Meet Veronika Gábor

Since 2012 she has been working for the Holocaust Memorial Centre, for the March of the Living civil organisation and currently also works for the Raoul Wallenberg Foundation in Hungary. Her greatest mission is to shape the minds of future generations by providing them with information and personal stories of victims by means of tours at the Memorial Centre and lectures. The highest goal is to plant a small seed into their mind and let it grow. She is very convinced that one of the reasons of radicalization is the lack of information. Many radical movements would not even exist if their members would have found out about the horrible atrocities that marked our history.

The revelatory moment

During her adolescence and even in her early 20’s, Veronika was not very interested in studying Jewish history and Holocaust, despite Zita’s, her sister‘s encouragements and well recognized activity in this field. But it was all about to change in 2006 when her sister died, and Veronika made a commitment to herself and in the memory of her sister. From that point, as a part of her grieving process, Veronika made a pledge to continue her sister’s work. It was then when she realised that all these struggles will make sense in the end and it is always worth to fight for a good reason.

The first victory

For Veronika, victories come from those little moments when she sees that something changed in the mind of a child, that their behaviour towards others changes and a new attitude starts to grow inside them.

The bumps in the road

Working with children is not an easy thing to do and in her teaching activities she met many children who have very strict opinions, almost impossible to change. Veronika thinks that these are often caused by the attitudes of the parents and peers. But she comforts herself thinking that these children do not have a stable value system, the majority of these children are neglected, abused or disregarded within the family. They have a very strong desire to belong to a community.
And that is exactly the problem: extremist groups are aware of these vulnerabilities and try to establish connections that these children lack.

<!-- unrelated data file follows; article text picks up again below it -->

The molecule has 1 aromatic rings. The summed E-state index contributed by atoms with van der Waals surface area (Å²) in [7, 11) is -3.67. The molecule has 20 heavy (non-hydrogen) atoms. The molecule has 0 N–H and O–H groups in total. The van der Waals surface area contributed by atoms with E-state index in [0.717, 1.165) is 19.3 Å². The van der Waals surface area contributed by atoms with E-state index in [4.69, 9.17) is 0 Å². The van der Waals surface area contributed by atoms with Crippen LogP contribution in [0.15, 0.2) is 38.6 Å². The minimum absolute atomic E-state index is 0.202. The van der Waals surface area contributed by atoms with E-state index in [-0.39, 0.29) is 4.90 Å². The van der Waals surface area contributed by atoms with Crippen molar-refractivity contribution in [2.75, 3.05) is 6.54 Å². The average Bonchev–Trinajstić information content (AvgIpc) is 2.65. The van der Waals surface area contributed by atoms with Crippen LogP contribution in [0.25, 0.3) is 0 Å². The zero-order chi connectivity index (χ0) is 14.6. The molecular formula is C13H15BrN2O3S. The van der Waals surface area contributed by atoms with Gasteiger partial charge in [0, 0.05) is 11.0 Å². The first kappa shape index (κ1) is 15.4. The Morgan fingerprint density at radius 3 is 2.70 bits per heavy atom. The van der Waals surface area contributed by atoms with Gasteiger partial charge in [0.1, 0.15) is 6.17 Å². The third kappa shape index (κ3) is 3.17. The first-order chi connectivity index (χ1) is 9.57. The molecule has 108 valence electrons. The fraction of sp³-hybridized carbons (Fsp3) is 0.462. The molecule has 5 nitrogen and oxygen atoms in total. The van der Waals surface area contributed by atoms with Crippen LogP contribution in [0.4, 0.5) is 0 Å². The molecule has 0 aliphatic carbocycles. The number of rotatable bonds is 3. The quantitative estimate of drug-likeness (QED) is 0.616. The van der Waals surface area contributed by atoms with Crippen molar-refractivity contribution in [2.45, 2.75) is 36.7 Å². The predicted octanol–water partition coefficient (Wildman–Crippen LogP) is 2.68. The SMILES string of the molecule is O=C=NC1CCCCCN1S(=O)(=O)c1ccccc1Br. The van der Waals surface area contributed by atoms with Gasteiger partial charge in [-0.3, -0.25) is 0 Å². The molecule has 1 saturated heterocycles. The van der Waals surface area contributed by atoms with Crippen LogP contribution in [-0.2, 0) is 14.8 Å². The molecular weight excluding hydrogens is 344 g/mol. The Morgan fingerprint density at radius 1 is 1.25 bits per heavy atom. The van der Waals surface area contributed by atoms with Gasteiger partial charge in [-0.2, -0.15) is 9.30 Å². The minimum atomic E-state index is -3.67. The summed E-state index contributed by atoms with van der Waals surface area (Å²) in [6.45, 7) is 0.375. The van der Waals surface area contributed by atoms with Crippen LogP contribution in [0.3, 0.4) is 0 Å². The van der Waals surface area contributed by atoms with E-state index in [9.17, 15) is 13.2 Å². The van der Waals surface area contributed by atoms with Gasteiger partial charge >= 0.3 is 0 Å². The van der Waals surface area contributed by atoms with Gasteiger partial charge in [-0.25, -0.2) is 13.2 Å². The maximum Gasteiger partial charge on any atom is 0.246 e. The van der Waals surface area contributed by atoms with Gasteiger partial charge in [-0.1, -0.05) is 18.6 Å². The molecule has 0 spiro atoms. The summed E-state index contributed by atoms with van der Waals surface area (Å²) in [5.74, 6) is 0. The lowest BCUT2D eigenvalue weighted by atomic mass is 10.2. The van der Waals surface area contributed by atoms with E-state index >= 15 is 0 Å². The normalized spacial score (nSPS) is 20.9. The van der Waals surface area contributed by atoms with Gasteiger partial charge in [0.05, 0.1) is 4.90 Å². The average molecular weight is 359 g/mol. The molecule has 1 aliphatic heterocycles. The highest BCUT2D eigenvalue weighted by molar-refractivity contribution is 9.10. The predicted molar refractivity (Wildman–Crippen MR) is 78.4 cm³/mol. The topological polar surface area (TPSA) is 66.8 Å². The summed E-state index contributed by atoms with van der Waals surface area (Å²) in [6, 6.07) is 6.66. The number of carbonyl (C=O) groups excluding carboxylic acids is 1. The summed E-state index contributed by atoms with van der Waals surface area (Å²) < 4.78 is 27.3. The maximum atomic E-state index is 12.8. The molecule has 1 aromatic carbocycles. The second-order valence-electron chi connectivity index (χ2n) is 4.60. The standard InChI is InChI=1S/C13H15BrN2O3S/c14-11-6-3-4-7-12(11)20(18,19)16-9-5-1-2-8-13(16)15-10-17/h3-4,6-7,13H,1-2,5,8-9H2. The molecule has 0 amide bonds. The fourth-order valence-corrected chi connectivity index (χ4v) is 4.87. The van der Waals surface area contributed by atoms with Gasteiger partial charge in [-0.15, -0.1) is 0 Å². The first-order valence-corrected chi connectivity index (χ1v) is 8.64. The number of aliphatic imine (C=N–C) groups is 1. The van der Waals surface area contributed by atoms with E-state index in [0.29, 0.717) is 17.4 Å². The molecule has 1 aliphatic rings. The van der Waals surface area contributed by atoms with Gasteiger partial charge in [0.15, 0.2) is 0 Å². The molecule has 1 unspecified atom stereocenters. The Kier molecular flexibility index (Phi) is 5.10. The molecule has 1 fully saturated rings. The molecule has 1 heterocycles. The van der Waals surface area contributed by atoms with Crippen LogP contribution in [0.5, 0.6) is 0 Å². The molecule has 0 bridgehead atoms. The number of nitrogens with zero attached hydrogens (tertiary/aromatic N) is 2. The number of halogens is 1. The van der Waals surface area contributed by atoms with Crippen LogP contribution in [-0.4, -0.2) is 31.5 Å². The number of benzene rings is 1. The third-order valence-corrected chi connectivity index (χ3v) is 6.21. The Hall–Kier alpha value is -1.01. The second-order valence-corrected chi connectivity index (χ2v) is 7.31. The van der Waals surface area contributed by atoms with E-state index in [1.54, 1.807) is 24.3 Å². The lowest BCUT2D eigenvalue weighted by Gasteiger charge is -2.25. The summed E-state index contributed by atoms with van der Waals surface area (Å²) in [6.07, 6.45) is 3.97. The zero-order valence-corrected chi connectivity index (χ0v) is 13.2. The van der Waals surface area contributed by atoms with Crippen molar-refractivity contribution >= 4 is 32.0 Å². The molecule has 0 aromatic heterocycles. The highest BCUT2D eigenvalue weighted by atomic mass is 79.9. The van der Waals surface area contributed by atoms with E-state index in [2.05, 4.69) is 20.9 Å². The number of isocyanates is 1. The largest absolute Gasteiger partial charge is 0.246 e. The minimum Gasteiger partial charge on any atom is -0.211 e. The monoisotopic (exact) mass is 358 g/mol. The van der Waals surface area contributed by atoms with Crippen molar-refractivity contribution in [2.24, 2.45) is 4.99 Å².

Extremism explained to a 5-year-old

Veronika usually works with young people above the age of 12, but the programs she is involved with also aim to address younger children with high focus on empathy and tolerance. Everyone needs to understand that there are people who were born into different families, who are socially deprived. Yet, being born into a different or worse situation does not mean that those persons should be treated differently, under no circumstances.

Coping mechanisms

Veronika is aware that sometimes she is confronted with children who completely disregard her ideas, but she also learned that the most important thing is empathy. She talks to these children the very same way she does with the enthusiastic ones, there is no difference. She is curious about their ideas and she accepts them as they are. Tolerance can only be achieved through tolerance. We must be open to divergent ideas no matter how uncomfortable it might be.

Confessions of a restless activist

Sometimes she feels overwhelmed by her intense work, but she has a clear goal in her mind that keeps her going. Luckily, she receives the right signals in these delicate moments, reminding her that she must stay on the track. And most of the time, these signals come in the form of a little sparkle in the eyes of a child. Who would even think about giving up in such situations?

Some thoughts for undecided activists

If someone sees another person being bullied, humiliated or harassed, one should raise a voice. That should be obvious and natural. If we don’t do so, we „support” the radicals as silent bystanders. Veronika’s advice is very clear: never be afraid to stand up or to support someone in need.

Adequate responses in uncomfortable situations

In case of backfires, it depends on the situation, small steps will be followed by others; so saying a friendly word to the excluded person is in many cases, enough to stop the escalation. If someone supports another by such small gestures is definitely better than silence. There are many ways to counteract, but all these actions should be carefully selected depending on the context, experience and capability. But, never forget that in all situations, we always have the choice to decide how to act.

In loving memory of Zita